Now the summer is on the horizon, a good night’s sleep is soon to become harder to achieve. In typical British fashion, no temperature will be perfect. But if this summer is anything like the last, those who already struggle with getting quality sleep throughout the night will find it even harder.
As well as scorching temperatures, the late daily sunsets, dehydration, and pollen combine to pose extreme difficulties getting good sleep in the summer. But why is it so important to get a good night’s sleep?
In this article, we answer that question, and explain why sleeping with air con on may be the grand solution.
Why is Getting a Good Night’s Sleep Important?
It is said that humans spend approximately a third of their lives sleeping, as sleep is incredibly regenerative for our bodies. Good sleep allows time for your mind to rest and focus on restoring your cells and supporting healthy brain function.
In children and teenagers, sleep supports growth and development. So the side effects of sleep deprivation in these age groups can lead to respiratory, circulatory, and immune problems, and affect a child’s capacity for learning and social skills.
This is why getting quality sleep is essential and why the long term effects of sleep deprivation can be so damaging to both our physical and mental wellbeing.
The Side Effects of Sleep Deprivation
Now that we’ve discussed why a good night’s sleep is important, we’ll delve into more detail about the short term and long term effects of sleep deprivation.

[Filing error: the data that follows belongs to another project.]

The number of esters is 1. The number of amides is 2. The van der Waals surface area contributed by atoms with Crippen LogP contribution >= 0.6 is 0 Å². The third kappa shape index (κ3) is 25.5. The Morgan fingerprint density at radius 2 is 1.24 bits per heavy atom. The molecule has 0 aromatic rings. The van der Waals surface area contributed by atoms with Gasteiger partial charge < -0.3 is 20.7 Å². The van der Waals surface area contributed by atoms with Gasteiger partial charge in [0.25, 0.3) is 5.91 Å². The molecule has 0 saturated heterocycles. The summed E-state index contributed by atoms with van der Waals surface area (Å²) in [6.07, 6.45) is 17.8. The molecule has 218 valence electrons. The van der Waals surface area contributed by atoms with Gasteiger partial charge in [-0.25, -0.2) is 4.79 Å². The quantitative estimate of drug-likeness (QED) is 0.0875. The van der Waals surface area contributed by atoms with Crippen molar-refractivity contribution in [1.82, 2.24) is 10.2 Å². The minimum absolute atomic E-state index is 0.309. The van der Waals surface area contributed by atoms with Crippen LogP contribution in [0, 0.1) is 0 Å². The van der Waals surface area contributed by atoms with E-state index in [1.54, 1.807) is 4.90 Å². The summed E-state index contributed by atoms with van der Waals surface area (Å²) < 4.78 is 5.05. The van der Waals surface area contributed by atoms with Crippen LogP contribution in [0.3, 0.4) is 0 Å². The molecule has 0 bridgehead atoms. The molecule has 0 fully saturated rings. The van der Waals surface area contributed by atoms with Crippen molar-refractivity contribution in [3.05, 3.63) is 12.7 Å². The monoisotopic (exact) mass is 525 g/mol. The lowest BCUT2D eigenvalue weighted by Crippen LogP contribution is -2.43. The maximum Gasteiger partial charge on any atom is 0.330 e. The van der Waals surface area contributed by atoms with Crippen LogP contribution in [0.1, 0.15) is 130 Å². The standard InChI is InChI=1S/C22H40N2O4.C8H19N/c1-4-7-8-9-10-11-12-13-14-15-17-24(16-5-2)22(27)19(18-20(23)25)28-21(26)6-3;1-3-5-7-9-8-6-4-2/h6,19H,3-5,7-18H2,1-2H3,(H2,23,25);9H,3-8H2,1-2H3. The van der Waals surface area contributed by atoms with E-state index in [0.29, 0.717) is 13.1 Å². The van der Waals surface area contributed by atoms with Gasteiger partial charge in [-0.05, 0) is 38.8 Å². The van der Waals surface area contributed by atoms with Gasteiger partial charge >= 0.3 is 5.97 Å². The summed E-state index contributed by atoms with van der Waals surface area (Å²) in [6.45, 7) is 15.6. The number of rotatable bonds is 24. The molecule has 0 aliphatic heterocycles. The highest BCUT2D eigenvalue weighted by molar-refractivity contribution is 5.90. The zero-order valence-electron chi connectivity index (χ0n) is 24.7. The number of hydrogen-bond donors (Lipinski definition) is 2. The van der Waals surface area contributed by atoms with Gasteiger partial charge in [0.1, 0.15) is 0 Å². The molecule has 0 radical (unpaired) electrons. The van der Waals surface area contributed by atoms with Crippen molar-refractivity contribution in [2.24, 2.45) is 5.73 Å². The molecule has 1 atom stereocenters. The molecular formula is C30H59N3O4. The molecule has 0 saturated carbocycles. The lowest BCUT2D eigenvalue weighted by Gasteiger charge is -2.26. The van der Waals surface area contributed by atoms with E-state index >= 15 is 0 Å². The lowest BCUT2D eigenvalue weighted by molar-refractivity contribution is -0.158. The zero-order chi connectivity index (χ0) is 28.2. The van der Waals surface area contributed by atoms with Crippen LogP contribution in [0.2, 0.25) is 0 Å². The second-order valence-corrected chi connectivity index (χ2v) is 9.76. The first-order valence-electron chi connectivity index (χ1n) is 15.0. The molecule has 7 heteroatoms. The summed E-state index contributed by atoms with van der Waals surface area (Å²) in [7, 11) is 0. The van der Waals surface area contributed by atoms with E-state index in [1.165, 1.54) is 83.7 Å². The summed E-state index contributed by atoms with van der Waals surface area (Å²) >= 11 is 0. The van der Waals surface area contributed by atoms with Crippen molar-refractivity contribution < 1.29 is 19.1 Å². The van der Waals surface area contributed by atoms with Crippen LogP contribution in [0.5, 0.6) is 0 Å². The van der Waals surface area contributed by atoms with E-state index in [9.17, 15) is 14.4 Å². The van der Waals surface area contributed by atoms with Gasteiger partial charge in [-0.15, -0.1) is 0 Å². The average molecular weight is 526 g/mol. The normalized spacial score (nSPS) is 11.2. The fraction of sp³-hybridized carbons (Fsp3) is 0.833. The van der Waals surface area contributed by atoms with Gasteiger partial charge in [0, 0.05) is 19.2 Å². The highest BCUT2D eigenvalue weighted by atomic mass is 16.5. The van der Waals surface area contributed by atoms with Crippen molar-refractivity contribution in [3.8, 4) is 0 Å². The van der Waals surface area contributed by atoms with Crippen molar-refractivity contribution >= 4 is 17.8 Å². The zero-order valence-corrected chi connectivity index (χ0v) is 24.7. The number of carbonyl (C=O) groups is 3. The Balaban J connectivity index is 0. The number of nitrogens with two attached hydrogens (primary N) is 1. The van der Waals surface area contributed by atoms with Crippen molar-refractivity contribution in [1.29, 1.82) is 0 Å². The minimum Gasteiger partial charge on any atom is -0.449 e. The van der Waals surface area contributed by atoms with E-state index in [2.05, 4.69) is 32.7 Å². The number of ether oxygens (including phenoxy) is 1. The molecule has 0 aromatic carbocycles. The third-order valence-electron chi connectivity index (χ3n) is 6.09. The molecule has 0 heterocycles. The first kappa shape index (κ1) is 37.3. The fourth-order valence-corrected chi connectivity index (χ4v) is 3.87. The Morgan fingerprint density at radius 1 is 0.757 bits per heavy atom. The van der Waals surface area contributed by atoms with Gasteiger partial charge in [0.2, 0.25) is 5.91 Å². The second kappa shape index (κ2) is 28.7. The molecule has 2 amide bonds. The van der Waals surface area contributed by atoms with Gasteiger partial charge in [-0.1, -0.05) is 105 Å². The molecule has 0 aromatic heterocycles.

- Lessened Concentration
Good sleep encourages cognitive processes, which makes attending school and work far less strenuous on your brain. A lack of sleep can impair your brain’s ability to solve problems, and hinder your ability to have ordinary conversations and drive safely.
- An Increased Risk of Health Problems
Studies show that 90% of people with sleep-related disorders also suffer from multiple health conditions. This is because your body is unable to repair your body during the day as it does at night. So you could have an increased risk of heart disease, high blood pressure, stroke and diabetes.
- A Weakened Immune System
Sleep deprivation can weaken your immune system over time because it works better when you’re asleep than when you’re awake. This is why we feel so tired and sleep more during periods of illness, because our bodies are trying to attack pathogens and viruses.
- Accelerated Ageing
Due to the overproduction of cortisol triggered by a lack of quality sleep, the collagen in your skin is interfered with, making your skin less elastic over time.
How to get a Better Night’s Sleep
Although not so simple for everyone, especially those with sleeping disorders, there are a few tactics you can employ to get a better night’s sleep and curb the side effects of sleep deprivation.
- Sleep with Aircon on
During the summer, when a good night’s sleep is harder to achieve, it is highly recommended you sleep with air conditioning on to prevent dehydration, heatstroke and heat exhaustion. Research suggests the ideal temperature for good sleep is between 15-20°C. So set your AC to this temperature and you may see a difference.
- Use a Red Light
Red light is one of the only colours of light that doesn’t disturb our sleep. It helps the brain to produce melatonin and encourages sleep rather than hindering it. Red is a warm and soothing colour that can lull you to sleep far faster than brighter colours, as it is of a longer wavelength and our eyes are less sensitive to it.
- Avoid Consuming Coffee, Alcohol and Large Meals
Coffee contains caffeine, alcohol hinders REM (the most restorative period of sleep), and large meals affect digestion, which can interfere with sleep. Research indicates that the best time to stop drinking coffee is at 2-3pm each day, to avoid impacting your sleep. For alcohol, this period is roughly four hours before bed, and for food consumption, about three hours is necessary.